Impact Investing: Green finance and achieving measurable impact
By Jim Neumann, CIO, Sussex Partners – The news that Blackrock is to advise the European Commission on how the EU could boost the growth of green finance and build the market for sustainable financial products is a welcome announcement. It is also a long overdue step forward.
For many years, institutional asset managers and allocators have been calling for the development of consistent ESG standards that can be universally adopted and applied to investment decision making. These alternatives allocators, to both hedge fund and private equity style vehicles, now seem to have assets ready to deploy as standardisation occurs.
Five years ago, in September 2015, when the United Nations published its 2030 Agenda for Sustainable Development, it established 17 Sustainable Development Goals (or SDGs), each one covering a different area from hunger eradication to clean energy and climate action.
While it was no doubt an accomplishment to get all the SDGs laid out and at least somewhat described, it is the implementation of these which is of paramount importance to those seeking to make an impact with their investment dollars, and while ESG criteria are defined, the objective measurement of these is still unresolved. Until common measurement criteria are equally defined and widely accepted, investors will struggle with this aspect of their portfolios.
As responsible investing transitions from theory to action, it is increasingly important for investors to know that their allocations are having the desired effect. The amount of investment dollars that is targeted or will be targeted by investors towards ESG, SRI and Impact Investing are staggering. In the US alone, SRI and Impact are estimated to account for USD1 of each USD4 currently invested, or USD12 trillion in AUM. The Global Impact Investing Network (GIIN) estimates impact investment assets at USD502 billion.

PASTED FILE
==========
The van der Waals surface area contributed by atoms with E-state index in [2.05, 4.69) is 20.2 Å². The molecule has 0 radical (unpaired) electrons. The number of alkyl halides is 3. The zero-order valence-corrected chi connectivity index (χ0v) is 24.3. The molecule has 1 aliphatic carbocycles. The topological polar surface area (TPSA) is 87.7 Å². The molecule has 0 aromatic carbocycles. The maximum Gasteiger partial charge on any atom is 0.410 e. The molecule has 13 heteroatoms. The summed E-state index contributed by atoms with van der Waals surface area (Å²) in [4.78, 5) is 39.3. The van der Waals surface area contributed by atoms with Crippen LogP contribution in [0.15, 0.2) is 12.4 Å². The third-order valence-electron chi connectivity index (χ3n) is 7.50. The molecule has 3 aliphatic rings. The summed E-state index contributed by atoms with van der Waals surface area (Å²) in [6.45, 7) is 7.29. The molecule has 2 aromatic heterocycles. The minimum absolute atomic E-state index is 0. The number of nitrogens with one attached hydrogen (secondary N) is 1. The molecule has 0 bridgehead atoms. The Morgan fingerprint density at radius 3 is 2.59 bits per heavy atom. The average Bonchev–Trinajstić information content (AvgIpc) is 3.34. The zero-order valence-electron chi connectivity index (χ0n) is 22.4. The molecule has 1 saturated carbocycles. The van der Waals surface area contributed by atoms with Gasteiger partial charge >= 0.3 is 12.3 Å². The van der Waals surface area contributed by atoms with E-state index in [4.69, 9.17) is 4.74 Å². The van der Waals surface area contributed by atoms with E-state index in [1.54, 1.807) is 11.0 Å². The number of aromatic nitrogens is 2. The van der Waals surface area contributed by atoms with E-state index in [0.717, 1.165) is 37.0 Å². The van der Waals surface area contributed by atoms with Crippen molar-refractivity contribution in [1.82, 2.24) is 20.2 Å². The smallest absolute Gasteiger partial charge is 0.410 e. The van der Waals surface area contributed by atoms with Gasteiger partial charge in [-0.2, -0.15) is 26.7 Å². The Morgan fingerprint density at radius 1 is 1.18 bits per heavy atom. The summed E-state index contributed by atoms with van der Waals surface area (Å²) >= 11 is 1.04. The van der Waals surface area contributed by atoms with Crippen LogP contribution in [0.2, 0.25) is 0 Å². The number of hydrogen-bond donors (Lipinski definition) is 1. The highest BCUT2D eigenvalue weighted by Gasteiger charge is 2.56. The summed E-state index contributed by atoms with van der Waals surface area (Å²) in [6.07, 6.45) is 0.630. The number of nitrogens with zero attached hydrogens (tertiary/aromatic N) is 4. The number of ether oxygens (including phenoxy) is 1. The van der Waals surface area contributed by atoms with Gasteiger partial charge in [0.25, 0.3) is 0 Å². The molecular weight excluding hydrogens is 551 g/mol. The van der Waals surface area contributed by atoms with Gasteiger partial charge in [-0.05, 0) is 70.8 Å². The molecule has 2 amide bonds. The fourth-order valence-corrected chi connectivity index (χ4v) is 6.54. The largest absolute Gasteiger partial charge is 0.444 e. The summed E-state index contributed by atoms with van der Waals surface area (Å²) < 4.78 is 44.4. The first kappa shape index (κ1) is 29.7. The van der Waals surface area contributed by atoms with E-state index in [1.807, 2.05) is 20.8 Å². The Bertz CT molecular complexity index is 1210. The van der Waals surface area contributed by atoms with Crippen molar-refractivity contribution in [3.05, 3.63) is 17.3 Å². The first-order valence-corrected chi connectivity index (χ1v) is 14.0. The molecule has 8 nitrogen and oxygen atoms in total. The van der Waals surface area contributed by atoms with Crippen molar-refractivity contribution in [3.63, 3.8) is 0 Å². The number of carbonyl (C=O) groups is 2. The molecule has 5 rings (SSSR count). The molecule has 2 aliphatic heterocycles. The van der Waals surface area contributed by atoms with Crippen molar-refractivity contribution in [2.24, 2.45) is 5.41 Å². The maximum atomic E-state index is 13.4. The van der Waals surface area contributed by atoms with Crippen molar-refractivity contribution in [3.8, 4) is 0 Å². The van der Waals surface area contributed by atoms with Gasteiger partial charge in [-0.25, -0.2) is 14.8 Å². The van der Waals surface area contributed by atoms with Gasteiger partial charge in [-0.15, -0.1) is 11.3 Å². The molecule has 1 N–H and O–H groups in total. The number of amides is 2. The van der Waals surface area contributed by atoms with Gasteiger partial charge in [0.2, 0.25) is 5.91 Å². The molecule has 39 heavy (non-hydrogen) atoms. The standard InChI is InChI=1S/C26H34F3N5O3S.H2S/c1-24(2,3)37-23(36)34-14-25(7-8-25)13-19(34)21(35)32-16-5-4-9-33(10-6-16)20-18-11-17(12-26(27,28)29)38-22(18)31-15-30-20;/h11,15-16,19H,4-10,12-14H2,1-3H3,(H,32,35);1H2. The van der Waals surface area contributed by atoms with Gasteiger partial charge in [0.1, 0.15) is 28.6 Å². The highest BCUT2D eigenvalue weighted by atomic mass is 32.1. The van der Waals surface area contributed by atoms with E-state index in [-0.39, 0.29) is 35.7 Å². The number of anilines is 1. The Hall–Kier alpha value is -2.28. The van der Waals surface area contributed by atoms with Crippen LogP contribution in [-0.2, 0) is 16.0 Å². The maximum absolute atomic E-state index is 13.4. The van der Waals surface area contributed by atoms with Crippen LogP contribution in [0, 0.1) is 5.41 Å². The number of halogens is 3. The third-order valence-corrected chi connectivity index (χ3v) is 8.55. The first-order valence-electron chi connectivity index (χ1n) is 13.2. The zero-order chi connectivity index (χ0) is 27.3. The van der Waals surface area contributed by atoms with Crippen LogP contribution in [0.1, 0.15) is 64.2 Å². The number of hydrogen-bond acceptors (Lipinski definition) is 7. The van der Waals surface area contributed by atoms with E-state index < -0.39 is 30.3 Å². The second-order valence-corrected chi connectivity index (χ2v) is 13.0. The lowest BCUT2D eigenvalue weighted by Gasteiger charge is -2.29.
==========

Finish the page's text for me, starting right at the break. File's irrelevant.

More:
While ESG, SRI and Impact Investing are too frequently used interchangeably as terms, each has a different meaning and distinction is important here.
ESG and SRI in the public markets typically involves screening methodologies to include or exclude investments, and it is Impact investing that most notably seeks to achieve a measurable change from the investment. ESG and SRI might be found in long-only funds, but are increasingly housed in long/short hedge funds. The impact objective may be best expressed by targeted thematic, generally private, investment around the UN’s SDGs.
Impact investment generally comes with PE-style structures and liquidity so eliminates those investors that require greater liquidity, pushing them towards ESG or SRI.
The “holy grail” is synthesising the need for return on invested dollars and the positive impact whether environmental or social. The ability to make investments that meet the financial return objectives without discount for positive intention, and which deliver these previously believed conflicting rewards in harmony is the goal of a new breed of investment managers.
Impact funds operate around different SDGs and some arguably have too broad a mandate. Impact investors however are increasingly focused on targeting specific goals, thus having more control over asset and impact allocation. Having decided on the impact(s) desired, the investor can look to the SDG (or across SDGs as there is overlap) and then select the manager targeting that impact, directly and tangentially, most effective.
So if, for example, concern centres around deforestation or desertification, SDG 15 “Life on Land” should be targeted; for Oceans/Seas, SDG 14 “Life Below Water” will be most appropriate. The problem of overly broad goals or unmeasurable ones need careful consideration.